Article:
I don’t 100% agree with Harbin’s post… just because I don;t think the concept of “elites” is well defined. But, ultimately, the law school game is about preserving privilege, and the hacks who teach the classes are as much to blame as any 22 year old who bought in to the bill of goods when he signed the loan papers.

      If this were a just world, the students would rise up and hack the heads off of 90% of the law school professors, leaving them on spikes outside the campus as a warning to the next piece of shit who thinks that a yale degree and a few articles on “the imperialism of international dispute resolution over bisexual vegan gout victims” qualifies them to teach contracts.

      • Christopher Harbin says:

        When I talk about academic elites, I’m talking about those born into privilege and their associated sense of entitlement. The products of a system of prep schools, admissions services, standardized test tutors culminating with educations at Ivy institutions where they’re told countless times that they are indeed the best and the brightest. There they are taught to use school names as a proxy for the merit of one’s ideas. And it’s only going to get worse, as the participation trophy generation are making the way out of schools. How long until a tenure committee gets a phone call from a concerned helicopter parent?

        Undoubtedly this leaves many of them simply incapable of understanding things outside of their reality-distortion field. Take for example, a law professor I know that laments that they must explain their attendance at a top public law school instead of the usual suspects even after twenty years of teaching and publishing exceptionally influential scholarly works.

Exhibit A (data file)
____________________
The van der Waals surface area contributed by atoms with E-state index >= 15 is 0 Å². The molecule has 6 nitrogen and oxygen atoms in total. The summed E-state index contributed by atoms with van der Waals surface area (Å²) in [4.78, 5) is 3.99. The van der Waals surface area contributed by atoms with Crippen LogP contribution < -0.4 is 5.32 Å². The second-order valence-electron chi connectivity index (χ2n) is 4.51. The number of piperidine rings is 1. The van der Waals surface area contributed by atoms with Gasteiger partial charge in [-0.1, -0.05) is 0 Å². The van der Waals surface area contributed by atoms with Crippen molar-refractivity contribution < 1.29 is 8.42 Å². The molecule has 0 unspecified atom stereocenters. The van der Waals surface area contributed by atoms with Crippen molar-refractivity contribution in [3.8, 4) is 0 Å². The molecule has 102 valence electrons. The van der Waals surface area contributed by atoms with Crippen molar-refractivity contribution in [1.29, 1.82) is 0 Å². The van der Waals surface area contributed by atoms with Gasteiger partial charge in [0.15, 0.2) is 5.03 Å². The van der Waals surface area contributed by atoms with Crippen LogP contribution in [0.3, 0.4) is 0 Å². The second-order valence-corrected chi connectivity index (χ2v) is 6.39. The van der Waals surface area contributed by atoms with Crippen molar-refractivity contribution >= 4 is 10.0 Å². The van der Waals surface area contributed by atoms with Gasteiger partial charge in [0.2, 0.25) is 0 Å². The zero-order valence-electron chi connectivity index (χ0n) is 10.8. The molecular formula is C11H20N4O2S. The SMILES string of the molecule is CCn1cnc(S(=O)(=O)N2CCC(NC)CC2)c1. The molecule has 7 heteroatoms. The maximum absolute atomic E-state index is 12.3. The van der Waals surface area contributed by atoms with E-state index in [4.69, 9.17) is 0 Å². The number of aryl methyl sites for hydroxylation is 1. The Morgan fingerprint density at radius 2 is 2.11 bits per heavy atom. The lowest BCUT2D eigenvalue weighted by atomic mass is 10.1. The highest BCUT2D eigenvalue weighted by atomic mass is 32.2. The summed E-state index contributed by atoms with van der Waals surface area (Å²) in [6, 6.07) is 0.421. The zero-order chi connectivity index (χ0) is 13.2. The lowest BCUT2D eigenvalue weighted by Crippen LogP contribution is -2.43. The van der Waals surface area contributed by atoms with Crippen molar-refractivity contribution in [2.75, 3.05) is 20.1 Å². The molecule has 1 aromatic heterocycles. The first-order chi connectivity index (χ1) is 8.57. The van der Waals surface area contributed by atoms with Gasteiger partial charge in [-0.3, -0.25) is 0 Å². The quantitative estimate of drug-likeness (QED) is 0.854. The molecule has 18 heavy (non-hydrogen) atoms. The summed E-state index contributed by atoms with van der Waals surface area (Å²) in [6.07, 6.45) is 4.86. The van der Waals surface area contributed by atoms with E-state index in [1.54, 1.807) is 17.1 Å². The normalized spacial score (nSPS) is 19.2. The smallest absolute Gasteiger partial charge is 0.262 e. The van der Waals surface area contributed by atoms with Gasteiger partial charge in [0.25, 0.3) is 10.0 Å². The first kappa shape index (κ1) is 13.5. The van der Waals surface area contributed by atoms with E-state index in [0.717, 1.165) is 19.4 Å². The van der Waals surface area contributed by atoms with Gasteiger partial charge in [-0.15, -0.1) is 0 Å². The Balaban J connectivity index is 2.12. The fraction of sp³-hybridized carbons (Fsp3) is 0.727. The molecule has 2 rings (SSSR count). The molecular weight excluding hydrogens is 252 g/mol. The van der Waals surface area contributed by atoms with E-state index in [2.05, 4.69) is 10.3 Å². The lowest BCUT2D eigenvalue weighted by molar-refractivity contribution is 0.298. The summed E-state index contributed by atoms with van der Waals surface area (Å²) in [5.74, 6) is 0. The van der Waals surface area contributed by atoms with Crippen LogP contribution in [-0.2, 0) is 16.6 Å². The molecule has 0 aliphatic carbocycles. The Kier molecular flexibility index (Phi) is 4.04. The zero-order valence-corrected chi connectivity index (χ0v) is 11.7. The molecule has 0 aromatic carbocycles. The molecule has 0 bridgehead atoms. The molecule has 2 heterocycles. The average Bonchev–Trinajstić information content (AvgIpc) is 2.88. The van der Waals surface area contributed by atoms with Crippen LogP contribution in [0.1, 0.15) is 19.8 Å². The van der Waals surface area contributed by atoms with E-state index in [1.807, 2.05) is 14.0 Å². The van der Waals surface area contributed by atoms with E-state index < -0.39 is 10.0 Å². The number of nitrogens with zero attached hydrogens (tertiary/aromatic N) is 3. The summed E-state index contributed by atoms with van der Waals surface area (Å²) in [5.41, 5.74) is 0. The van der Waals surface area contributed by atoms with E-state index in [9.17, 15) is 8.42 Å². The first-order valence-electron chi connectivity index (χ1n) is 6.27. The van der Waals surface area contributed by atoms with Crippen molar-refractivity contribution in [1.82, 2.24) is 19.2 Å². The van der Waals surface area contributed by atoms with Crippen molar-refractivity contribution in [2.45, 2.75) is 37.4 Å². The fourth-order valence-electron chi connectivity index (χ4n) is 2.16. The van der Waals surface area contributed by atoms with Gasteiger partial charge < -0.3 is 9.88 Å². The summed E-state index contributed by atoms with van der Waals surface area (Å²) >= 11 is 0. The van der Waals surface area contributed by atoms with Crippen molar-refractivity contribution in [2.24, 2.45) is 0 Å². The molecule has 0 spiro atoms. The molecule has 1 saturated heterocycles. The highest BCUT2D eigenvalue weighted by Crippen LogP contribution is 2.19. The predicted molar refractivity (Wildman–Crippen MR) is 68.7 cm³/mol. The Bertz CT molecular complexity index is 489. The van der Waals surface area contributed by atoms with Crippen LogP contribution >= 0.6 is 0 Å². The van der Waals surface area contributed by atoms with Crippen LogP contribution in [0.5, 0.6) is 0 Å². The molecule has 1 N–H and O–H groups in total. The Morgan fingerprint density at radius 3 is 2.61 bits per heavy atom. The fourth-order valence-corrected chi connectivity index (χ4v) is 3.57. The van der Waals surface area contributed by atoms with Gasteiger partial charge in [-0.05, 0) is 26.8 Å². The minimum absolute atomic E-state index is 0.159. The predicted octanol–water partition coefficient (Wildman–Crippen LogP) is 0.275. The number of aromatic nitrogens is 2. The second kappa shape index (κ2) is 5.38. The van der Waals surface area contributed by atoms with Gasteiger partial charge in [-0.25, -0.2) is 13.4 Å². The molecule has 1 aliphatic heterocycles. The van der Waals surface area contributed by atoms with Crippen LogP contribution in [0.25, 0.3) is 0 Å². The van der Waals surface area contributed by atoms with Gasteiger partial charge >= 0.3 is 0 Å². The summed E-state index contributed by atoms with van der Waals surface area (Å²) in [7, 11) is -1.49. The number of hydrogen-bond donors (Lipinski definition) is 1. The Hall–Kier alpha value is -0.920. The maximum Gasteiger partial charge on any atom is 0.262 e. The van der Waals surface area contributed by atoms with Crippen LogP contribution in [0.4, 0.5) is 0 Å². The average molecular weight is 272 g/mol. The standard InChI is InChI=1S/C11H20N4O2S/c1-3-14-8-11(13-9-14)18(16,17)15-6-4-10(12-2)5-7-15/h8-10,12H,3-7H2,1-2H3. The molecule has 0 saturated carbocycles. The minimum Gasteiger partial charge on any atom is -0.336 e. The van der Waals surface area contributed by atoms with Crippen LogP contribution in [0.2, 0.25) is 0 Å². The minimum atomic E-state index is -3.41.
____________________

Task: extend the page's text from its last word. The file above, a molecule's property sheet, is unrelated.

11. […]  Swaths of the country have limited or no access to high-speed internet, a reality lost on the elites.  Increasing the ISPs’ costs of doing business with unsophisticated consumers will obstruct the […]

  12. […] Marco & Co. do it regularly enough that I don’t have to.  (See here, here, and here.)  On the whole, my law school experience was a good one.  I took as much advantage of […]

  13. wow, these comments echo with my experiences so much! In my 1L writing class, everyone in the class thought the defendant had a better argument, but the old professor thought otherwise based on a blatently confused reading of teh statute and the cases (even confusing the order of the court in one of the two cases). So everyone but me ended up changing their positions to appease her. Law school was the most hierarchical environment I have ever been in, by far.

  14. […] Marco & Co. do it regularly enough that I don’t have to.  (See here, here, and here.)  On the whole, my law school experience was a good one.  I took as much advantage of […]